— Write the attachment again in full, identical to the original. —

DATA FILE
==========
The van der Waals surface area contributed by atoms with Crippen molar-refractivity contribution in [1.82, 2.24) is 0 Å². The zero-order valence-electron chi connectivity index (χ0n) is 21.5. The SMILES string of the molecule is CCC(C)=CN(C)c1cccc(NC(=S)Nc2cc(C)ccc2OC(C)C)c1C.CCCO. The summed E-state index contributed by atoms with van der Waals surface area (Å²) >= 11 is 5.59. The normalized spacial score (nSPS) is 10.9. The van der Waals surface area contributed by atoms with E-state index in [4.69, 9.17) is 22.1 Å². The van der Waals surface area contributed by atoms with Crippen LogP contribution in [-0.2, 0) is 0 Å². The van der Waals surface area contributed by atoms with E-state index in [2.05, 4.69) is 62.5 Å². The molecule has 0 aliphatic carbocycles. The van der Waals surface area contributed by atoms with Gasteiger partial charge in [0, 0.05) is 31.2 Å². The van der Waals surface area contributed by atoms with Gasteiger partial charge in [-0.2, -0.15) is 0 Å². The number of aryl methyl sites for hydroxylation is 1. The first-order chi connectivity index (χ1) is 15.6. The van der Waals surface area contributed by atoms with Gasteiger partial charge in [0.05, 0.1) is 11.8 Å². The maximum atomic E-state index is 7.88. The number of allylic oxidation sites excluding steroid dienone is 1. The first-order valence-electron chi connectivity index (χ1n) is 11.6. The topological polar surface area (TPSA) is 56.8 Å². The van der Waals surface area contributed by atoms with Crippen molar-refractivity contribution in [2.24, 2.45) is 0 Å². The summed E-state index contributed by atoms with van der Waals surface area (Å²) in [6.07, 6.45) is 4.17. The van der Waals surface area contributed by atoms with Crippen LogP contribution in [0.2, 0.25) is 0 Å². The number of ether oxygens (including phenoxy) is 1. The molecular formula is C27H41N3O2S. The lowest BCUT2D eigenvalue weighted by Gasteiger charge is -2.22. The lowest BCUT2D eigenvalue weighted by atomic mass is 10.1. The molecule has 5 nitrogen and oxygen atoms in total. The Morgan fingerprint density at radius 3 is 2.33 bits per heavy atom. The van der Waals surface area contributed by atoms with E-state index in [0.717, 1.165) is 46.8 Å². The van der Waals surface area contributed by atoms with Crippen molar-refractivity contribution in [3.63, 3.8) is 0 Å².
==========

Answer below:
The van der Waals surface area contributed by atoms with Crippen molar-refractivity contribution in [1.82, 2.24) is 0 Å². The zero-order valence-electron chi connectivity index (χ0n) is 21.5. The SMILES string of the molecule is CCC(C)=CN(C)c1cccc(NC(=S)Nc2cc(C)ccc2OC(C)C)c1C.CCCO. The summed E-state index contributed by atoms with van der Waals surface area (Å²) >= 11 is 5.59. The normalized spacial score (nSPS) is 10.9. The van der Waals surface area contributed by atoms with E-state index in [4.69, 9.17) is 22.1 Å². The van der Waals surface area contributed by atoms with Crippen LogP contribution in [-0.2, 0) is 0 Å². The van der Waals surface area contributed by atoms with E-state index in [2.05, 4.69) is 62.5 Å². The molecule has 0 aliphatic carbocycles. The van der Waals surface area contributed by atoms with Gasteiger partial charge in [0, 0.05) is 31.2 Å². The van der Waals surface area contributed by atoms with Gasteiger partial charge in [-0.2, -0.15) is 0 Å². The number of aryl methyl sites for hydroxylation is 1. The first-order chi connectivity index (χ1) is 15.6. The van der Waals surface area contributed by atoms with Gasteiger partial charge in [0.05, 0.1) is 11.8 Å². The maximum atomic E-state index is 7.88. The number of allylic oxidation sites excluding steroid dienone is 1. The first-order valence-electron chi connectivity index (χ1n) is 11.6. The topological polar surface area (TPSA) is 56.8 Å². The van der Waals surface area contributed by atoms with Crippen molar-refractivity contribution in [2.24, 2.45) is 0 Å². The summed E-state index contributed by atoms with van der Waals surface area (Å²) in [6.07, 6.45) is 4.17. The van der Waals surface area contributed by atoms with Crippen LogP contribution in [0.2, 0.25) is 0 Å². The number of ether oxygens (including phenoxy) is 1. The molecular formula is C27H41N3O2S. The lowest BCUT2D eigenvalue weighted by Gasteiger charge is -2.22. The lowest BCUT2D eigenvalue weighted by atomic mass is 10.1. The molecule has 5 nitrogen and oxygen atoms in total. The Morgan fingerprint density at radius 3 is 2.33 bits per heavy atom. The van der Waals surface area contributed by atoms with E-state index in [0.717, 1.165) is 46.8 Å². The van der Waals surface area contributed by atoms with Crippen molar-refractivity contribution in [3.63, 3.8) is 0 Å².